This Friday in London, Anton Shammas gives the inaugural annual lecture of the Saif Ghobash Banipal Prize for Arabic Literary Translation:
According to organizers:
He explores the hitherto concealed connections between Arabic learning and western literature and art. He asks why Cervantes would claim that Don Quixote, ‘the first great novel of world literature’ was a history translated from Arabic, paying tribute to the vanished Muslim population of Spain; how the foundational Optics of 11th-century Cairo mathematician Ibn Al-Haytham ignited the Renaissance when translated into Latin and Italian; and considers the often unconscious transcribing of these influences into the work of later artists and writers, including Velazquez, Picasso and William Faulkner.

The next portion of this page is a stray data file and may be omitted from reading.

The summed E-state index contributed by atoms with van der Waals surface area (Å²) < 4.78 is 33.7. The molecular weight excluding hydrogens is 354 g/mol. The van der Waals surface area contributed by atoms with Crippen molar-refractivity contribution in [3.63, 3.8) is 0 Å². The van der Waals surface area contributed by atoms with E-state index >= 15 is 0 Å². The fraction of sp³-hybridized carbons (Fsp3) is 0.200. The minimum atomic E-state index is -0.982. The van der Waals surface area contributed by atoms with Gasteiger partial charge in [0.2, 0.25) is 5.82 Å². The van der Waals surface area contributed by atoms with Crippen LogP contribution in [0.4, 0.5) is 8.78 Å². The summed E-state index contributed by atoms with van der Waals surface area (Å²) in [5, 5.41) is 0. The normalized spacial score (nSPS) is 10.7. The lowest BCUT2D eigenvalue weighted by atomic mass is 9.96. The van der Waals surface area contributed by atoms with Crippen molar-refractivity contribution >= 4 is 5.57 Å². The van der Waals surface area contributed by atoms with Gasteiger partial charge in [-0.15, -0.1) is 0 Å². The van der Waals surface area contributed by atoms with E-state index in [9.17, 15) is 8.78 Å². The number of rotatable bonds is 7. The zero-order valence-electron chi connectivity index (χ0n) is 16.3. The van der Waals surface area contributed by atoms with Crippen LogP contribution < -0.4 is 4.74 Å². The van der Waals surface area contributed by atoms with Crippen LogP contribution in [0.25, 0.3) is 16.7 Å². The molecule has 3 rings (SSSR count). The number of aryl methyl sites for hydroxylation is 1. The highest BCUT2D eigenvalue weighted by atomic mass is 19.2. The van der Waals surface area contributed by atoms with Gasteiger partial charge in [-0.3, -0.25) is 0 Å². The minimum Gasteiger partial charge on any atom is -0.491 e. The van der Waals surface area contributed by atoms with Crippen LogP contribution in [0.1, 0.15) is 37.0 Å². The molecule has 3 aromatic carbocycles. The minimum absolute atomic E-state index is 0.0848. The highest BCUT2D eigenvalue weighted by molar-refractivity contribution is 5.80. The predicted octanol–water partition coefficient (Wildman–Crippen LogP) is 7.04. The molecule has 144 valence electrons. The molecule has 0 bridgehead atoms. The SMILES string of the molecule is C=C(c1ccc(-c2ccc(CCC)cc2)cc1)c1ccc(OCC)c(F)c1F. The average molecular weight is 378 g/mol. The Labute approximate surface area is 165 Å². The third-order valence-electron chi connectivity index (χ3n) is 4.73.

Shammas is a Palestinian author, academic, and translator who works in and between Arabic, Hebrew and English, and is Professor of Arabic and Comparative Literature at the University of Michigan, Ann Arbor, where he’s been since 1997.
He is currently at work on a collection Blind Spots and Other Essays on Translation.
There will be video; it’s not entirely clear if it will be available to the public. If you’re in London, you can book tickets online.
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